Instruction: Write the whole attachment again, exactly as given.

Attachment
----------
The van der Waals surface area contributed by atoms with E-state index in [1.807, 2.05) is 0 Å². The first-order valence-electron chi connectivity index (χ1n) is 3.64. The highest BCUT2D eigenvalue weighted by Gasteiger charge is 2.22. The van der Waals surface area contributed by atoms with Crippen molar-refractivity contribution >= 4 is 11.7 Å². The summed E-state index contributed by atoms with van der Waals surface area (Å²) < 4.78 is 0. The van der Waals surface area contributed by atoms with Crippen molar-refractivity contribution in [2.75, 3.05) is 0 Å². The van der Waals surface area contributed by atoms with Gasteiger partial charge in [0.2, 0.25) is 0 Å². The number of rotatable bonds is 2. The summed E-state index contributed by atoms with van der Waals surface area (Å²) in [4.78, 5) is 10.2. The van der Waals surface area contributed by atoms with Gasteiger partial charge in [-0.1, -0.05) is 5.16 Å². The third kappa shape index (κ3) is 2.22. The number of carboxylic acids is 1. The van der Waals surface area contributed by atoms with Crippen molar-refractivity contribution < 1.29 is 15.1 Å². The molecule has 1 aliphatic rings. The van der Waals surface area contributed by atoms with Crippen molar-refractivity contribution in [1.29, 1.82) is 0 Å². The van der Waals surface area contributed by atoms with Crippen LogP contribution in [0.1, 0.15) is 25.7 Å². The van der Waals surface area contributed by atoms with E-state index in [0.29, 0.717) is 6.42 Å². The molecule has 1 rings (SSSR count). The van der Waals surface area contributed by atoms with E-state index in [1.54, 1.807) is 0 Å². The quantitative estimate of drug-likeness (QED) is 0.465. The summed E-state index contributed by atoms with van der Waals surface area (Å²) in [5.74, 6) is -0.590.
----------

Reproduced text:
The van der Waals surface area contributed by atoms with E-state index in [1.807, 2.05) is 0 Å². The first-order valence-electron chi connectivity index (χ1n) is 3.64. The highest BCUT2D eigenvalue weighted by Gasteiger charge is 2.22. The van der Waals surface area contributed by atoms with Crippen molar-refractivity contribution >= 4 is 11.7 Å². The summed E-state index contributed by atoms with van der Waals surface area (Å²) < 4.78 is 0. The van der Waals surface area contributed by atoms with Crippen molar-refractivity contribution in [2.75, 3.05) is 0 Å². The van der Waals surface area contributed by atoms with Gasteiger partial charge in [0.2, 0.25) is 0 Å². The number of rotatable bonds is 2. The summed E-state index contributed by atoms with van der Waals surface area (Å²) in [4.78, 5) is 10.2. The van der Waals surface area contributed by atoms with Gasteiger partial charge in [-0.1, -0.05) is 5.16 Å². The third kappa shape index (κ3) is 2.22. The number of carboxylic acids is 1. The van der Waals surface area contributed by atoms with Crippen molar-refractivity contribution < 1.29 is 15.1 Å². The molecule has 1 aliphatic rings. The van der Waals surface area contributed by atoms with Crippen molar-refractivity contribution in [1.29, 1.82) is 0 Å². The van der Waals surface area contributed by atoms with Crippen LogP contribution in [0.1, 0.15) is 25.7 Å². The van der Waals surface area contributed by atoms with E-state index in [0.29, 0.717) is 6.42 Å². The molecule has 1 rings (SSSR count). The van der Waals surface area contributed by atoms with E-state index in [1.54, 1.807) is 0 Å². The quantitative estimate of drug-likeness (QED) is 0.465. The summed E-state index contributed by atoms with van der Waals surface area (Å²) in [5.74, 6) is -0.590.